Burning down your own house isn't illegal, says Youngwood arson suspect's attorney
A Youngwood man hated his house and wanted to burn it down last September, his neighbor said, but his lawyer argued that wasn't illegal because he didn't put anyone else or their property in danger.
Westmoreland County District Judge Anthony Bompiani agreed enough to dismiss two of the four arson charges against Shaun Michael Wallace at a preliminary hearing Tuesday, though two other charges will proceed to the Court of Common Pleas.
Neighbor Aaron Bair testified that he went through the South Third Street home with Wallace, 36, and fire restoration workers the afternoon of Sept. 8 after an accidental electrical fire had damaged the basement of the house about 12:40 p.m. After everyone else had left, he and Wallace stood in the kitchen drinking beers for about an hour, Bair said.
“I was telling him, ‘Everything's all right, dude, everything's fixable,' ” Bair said. “He said he hated the house and thought maybe he could get some insurance money.”
Bair testified that after Wallace left his sight, he smelled smoke and found tissues burning on the living room carpet.
He stamped out the tissues and dumped beer on them to extinguish the fire, but Wallace tried to light some more, Bair said. He said he wanted nothing to do with Wallace's actions and left for the Shop 'n Save up the street, where he would learn that the house was on fire again about 6:15 p.m. before taking off for a friend's house in Mt. Pleasant.
Defense attorney William McCabe questioned why Bair didn't contact police immediately after the second fire, and drew attention to his testimony that he walked out of the house alone when cameras from the Shop 'n Save showed him and Wallace coming out together.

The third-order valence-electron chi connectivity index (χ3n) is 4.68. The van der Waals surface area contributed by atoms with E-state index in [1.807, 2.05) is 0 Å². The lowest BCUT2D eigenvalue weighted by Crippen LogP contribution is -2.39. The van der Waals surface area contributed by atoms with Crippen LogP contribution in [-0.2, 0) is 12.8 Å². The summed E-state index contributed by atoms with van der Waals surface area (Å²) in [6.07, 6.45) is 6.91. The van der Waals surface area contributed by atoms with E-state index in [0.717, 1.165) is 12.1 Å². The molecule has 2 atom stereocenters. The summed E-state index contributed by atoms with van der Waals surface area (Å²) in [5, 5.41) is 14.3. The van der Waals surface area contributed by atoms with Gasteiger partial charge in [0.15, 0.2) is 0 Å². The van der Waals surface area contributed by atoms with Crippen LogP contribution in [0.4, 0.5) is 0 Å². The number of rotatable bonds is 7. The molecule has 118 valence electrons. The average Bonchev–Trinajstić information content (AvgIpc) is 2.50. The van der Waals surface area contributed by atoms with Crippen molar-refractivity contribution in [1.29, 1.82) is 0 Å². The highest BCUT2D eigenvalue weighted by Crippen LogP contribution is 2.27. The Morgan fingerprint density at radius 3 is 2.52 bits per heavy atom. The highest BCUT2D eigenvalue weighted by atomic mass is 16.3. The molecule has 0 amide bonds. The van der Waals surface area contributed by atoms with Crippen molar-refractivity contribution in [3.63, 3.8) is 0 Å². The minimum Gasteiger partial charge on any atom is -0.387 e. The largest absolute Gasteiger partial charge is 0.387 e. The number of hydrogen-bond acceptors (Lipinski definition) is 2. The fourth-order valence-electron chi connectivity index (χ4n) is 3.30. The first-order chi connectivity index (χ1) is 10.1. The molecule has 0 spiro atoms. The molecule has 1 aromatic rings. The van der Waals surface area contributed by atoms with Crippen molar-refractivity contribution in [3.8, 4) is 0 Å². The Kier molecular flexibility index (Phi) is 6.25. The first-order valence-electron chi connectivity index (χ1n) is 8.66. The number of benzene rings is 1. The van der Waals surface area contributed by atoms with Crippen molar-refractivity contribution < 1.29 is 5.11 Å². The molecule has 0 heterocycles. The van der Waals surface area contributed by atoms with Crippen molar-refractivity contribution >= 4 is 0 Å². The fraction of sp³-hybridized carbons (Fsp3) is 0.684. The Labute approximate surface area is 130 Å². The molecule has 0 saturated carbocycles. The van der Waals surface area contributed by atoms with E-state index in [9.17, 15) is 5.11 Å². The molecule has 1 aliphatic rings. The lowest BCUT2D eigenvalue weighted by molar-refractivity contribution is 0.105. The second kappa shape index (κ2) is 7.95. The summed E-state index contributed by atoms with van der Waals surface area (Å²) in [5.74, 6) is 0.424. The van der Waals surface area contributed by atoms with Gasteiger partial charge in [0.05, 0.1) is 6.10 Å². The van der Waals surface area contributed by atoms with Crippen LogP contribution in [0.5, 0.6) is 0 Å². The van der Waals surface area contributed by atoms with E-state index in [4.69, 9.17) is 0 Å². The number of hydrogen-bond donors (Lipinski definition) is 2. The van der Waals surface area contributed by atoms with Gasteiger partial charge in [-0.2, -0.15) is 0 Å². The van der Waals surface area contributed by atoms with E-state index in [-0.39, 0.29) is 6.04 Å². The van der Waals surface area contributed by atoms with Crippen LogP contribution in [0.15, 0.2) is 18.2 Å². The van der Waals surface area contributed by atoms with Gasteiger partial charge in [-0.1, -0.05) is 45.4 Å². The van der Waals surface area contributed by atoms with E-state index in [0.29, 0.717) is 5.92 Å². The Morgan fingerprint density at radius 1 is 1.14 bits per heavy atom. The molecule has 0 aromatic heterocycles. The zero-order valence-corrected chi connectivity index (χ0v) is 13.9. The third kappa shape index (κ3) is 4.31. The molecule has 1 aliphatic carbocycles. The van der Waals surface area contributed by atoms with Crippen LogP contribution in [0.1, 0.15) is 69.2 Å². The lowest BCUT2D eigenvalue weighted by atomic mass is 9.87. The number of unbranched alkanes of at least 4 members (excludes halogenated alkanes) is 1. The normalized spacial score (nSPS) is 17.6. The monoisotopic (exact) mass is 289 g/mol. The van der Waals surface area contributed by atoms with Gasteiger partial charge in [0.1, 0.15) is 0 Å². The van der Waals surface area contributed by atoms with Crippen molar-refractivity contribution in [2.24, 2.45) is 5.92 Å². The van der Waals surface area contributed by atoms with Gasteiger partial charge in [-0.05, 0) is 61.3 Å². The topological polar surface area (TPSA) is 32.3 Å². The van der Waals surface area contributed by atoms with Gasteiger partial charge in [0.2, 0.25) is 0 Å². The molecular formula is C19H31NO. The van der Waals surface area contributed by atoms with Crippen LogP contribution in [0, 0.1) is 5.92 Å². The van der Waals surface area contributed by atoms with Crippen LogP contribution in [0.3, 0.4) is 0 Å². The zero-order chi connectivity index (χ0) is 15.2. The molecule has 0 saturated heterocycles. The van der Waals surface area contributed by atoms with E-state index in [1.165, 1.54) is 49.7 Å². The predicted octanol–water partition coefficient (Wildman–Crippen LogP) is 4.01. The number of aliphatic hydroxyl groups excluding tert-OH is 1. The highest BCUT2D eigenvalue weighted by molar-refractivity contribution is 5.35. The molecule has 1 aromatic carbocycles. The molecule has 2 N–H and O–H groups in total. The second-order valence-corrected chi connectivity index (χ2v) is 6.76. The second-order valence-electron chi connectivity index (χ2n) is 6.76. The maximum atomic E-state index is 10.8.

State Trooper Keith Sobecki testified that the second fire appeared to have started in the living room and spread upstairs. It was unlikely that the first fire had spread from the basement to the living room and smoldered hidden for hours, he said.
In a garbage can under the kitchen sink, Sobecki found singed tissues soaked in what smelled like beer. A neighboring house suffered some damage to its gutters and siding.
Investigators quickly suspected the second fire was arson because the electricity and gas service to the house had been shut off after the first fire, Sobecki said.
McCabe argued that the last three counts of arson against Wallace should be dismissed because their language in the state code is all about setting fire to someone else's property, while everything Wallace was accused of burning was his own. He said the first count, which can include setting fire to one's own property, should be dismissed because no firefighters or neighbors were injured or endangered by the fire.
“If it's your own property, it's not illegal,” he said. “Is a firefighter placed in danger for every fire call, simply because they respond? They just fought the fire, and fighting the fire isn't enough ... unless someone is actually placed at risk of bodily injury.”
Bompiani noted that even if Wallace hadn't intended to put firefighters or neighbors at risk, he was reckless enough to do so, and ordered two of the charges held for trial.
Wallace's formal arraignment is scheduled for Jan. 3.
Matthew Santoni is a Tribune-Review staff writer. Reach him at 724-836-6660, firstname.lastname@example.org or via Twitter @msantoni.